Retinal details do not constitute a theory of perception, but they do suggest a simple and intuitive model. From the retina there proceed three channels of chromatic information (three "fibres"), one corresponding to each class of cone. These three channels are combined centrally to yield sensations of color. Such was the proposal of the Young-Helmholtz theory. References in the older literature to the S cones as "blue cones" are probably holdovers from this long dominant theory.

In contrast, Hering's opponent process theory is complex and counterintuitive. Hering thought that there are four fundamental colors, organized in two pairs: red vs. green, and blue vs. yellow. Hue information could be carried in just two channels, one for each such pair. Each channel takes inputs from at least two of the classes of cones, and has an opponent organization, being excited by inputs from some classes of cones and inhibited by inputs from the others. In this model, no cone is a "blue cone", since blue only arises in a more central process, requiring inputs from at least two classes of cones. In addition, the model proposes a third, achromatic channel, which sums inputs from all three cones.

It is important to recognize that Helmholtz and Hering could agree that the retina contains three distinct classes of cones, and could agree on all the facts about color mixing and matching. Any similarities between colors that could be explained by similarities of retinal processes would also fail to distinguish between the theories. They agree on what matches what. Their dispute concerns only processes that commence beyond the retina; they propose differing organizations for post-receptoral processes. How might one distinguish between such theories?

The answer lies in other aspects of the qualitative similarities among colors. If for convenience one shifts to colored paint chips, and tries to arrange the chips so that their relative distances correspond to their relative similarities, one finds that hues are not linearly ordered as along the spectrum, but rather form a circle (a hue circle), with extra-spectral purples connecting the spectral reddish blues to the long wavelength reds. The center of the circle will be achromatic--some point on the gray scale, which matches the lightness of all the chips in the circle, but is neither red, nor green, nor yellow, nor blue. The distance of a chip from that center reflects the saturation of the hue--roughly, the extent to which the hue of the chip is mixed with white. Colors on the end points of a diameter are complements; their hues cancel to yield the achromatic center. Each hue circle is two dimensional, and is typically coordinatized with hue as the angular coordinate, saturation as the radius. To capture the entire gamut of colors that humans can perceive, one must construct hue circles of different lightness levels, from white to black, and then stack them one on top the other. The entire order is hence three dimensional, with dimensions of hue, saturation, and lightness.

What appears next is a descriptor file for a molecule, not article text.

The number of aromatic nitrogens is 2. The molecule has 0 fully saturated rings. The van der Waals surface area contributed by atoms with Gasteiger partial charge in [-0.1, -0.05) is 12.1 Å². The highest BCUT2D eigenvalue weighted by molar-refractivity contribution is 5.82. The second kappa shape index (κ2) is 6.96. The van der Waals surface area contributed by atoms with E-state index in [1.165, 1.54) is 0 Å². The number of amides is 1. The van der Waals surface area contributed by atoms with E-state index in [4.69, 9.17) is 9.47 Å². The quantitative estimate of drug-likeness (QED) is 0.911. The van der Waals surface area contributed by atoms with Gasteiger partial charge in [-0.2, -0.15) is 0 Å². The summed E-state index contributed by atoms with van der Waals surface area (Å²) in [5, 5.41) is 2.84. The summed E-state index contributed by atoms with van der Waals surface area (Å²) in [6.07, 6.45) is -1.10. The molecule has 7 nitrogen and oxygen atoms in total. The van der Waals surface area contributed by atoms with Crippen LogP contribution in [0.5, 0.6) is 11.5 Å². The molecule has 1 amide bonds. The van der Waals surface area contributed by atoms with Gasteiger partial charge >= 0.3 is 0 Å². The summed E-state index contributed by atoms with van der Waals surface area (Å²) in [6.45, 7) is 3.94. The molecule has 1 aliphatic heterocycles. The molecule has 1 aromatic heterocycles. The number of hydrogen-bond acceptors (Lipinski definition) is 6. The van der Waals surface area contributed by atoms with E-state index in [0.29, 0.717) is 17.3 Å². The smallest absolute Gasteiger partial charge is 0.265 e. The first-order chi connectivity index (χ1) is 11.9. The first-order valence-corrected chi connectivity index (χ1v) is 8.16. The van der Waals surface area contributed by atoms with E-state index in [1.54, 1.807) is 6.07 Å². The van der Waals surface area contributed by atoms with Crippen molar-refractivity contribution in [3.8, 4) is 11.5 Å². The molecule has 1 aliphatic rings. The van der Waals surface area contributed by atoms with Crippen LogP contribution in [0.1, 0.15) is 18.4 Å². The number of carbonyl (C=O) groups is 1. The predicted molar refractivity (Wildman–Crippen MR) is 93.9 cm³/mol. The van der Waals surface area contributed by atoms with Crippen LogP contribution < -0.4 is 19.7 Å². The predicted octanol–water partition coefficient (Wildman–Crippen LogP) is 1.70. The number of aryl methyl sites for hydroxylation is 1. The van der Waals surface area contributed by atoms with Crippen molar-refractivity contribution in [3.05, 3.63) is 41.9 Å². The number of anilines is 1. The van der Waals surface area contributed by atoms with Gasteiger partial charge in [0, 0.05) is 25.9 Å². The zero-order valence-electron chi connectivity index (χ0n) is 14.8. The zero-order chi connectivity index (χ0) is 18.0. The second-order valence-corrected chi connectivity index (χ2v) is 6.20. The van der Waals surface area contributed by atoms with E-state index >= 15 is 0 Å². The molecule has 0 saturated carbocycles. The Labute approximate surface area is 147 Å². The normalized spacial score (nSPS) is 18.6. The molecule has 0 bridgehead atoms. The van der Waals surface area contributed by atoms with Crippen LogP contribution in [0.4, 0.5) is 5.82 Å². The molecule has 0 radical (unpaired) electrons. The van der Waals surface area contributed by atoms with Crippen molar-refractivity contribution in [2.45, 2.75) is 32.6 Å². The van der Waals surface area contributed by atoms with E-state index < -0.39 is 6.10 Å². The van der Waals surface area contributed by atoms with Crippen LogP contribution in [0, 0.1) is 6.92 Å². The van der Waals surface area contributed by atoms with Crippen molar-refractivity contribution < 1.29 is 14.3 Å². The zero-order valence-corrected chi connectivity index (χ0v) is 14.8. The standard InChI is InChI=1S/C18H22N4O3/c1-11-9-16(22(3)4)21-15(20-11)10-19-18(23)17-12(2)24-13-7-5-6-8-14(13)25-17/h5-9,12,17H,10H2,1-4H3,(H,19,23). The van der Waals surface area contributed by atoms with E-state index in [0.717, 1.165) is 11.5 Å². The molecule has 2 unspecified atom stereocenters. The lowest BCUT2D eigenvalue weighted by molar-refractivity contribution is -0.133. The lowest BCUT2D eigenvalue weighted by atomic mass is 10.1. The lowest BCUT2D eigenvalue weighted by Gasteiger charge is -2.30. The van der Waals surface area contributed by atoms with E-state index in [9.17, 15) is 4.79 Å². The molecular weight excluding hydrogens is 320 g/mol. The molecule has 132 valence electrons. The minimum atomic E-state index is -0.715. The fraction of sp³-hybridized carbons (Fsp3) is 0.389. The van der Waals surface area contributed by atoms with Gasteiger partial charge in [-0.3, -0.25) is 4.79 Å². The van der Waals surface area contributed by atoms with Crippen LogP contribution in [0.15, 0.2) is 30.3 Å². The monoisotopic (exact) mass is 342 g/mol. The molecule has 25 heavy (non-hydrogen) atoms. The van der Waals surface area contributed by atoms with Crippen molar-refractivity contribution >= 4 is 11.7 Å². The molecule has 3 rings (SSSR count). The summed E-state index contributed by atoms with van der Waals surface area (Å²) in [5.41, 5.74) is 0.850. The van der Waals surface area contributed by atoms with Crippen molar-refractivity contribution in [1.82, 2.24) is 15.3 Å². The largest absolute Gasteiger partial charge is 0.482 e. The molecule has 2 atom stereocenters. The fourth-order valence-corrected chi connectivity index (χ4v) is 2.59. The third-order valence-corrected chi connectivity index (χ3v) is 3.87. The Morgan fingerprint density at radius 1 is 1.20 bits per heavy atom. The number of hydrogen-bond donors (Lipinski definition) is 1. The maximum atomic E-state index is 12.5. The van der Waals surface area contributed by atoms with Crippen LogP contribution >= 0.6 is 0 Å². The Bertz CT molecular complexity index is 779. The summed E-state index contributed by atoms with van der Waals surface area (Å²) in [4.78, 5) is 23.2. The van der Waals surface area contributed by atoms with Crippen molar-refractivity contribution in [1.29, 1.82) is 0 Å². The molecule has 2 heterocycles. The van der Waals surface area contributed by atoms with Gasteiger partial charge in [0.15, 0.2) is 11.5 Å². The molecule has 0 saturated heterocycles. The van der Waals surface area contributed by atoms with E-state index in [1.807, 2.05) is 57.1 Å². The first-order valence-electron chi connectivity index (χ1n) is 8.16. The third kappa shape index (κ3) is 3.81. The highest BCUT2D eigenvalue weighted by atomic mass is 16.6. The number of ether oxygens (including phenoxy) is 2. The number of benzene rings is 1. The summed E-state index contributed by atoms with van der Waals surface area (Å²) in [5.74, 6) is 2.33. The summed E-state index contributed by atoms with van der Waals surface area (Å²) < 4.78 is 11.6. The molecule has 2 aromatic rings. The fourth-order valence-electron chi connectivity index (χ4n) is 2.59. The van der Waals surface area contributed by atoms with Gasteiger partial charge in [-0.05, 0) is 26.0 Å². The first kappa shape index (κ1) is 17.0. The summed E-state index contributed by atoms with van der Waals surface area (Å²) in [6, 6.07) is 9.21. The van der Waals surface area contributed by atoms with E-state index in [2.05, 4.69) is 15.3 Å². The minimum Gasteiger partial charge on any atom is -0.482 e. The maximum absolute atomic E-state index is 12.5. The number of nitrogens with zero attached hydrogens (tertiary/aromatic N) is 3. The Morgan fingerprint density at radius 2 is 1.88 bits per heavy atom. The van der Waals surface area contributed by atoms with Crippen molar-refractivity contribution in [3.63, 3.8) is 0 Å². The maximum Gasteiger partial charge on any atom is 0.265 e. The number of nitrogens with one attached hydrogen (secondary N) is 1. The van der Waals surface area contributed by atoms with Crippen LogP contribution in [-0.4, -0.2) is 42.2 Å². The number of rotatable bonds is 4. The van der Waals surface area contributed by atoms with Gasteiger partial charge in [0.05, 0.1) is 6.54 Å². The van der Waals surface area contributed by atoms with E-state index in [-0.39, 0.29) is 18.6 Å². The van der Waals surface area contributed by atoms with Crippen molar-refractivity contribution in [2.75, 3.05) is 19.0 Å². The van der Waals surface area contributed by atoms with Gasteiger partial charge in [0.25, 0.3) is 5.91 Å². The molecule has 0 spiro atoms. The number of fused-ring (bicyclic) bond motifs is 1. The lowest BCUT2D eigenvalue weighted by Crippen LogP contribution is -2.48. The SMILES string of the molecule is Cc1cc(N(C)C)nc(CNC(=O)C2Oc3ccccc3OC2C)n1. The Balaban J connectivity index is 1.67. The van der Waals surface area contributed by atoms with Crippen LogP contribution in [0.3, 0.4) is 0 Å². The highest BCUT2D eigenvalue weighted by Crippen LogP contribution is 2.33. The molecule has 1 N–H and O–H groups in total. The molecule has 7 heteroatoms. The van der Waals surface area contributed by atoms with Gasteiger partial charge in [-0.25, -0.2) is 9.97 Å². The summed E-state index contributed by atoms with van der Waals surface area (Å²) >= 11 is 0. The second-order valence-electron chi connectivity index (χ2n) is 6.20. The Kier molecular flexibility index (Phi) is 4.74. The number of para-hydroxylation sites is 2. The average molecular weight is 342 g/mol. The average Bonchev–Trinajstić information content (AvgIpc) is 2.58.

Hering hypothesized that hue cancellation was due to opposing physiological processes. Processes set in motion by some stimuli could be inhibited by others. This requires that each opponent process receive inputs from more than one class of cone, and that some are excitatory, others inhibitory. Instead of using angular coordinates, the organization of the hue circle could be captured by two orthogonal opponent processes, one running from red through the achromatic center to green, and the other from blue to yellow. The neutral point--baseline activation--of the red-green process yields a hue neither red nor green, found at the achromatic center point; and similarly for the yellow-blue process. If one of the opponent processes is neutral, excitation of the other yields one unique hue, and inhibition yields its complement. So if yellow-blue is quiescent, we get a color sensation of either unique red or unique green--the hues at the endpoints of that opponent process axis. Yellow and blue are the other unique hues; the remaining hues are binary, or produced by combinations of activation and inhibition of the two opponent processes.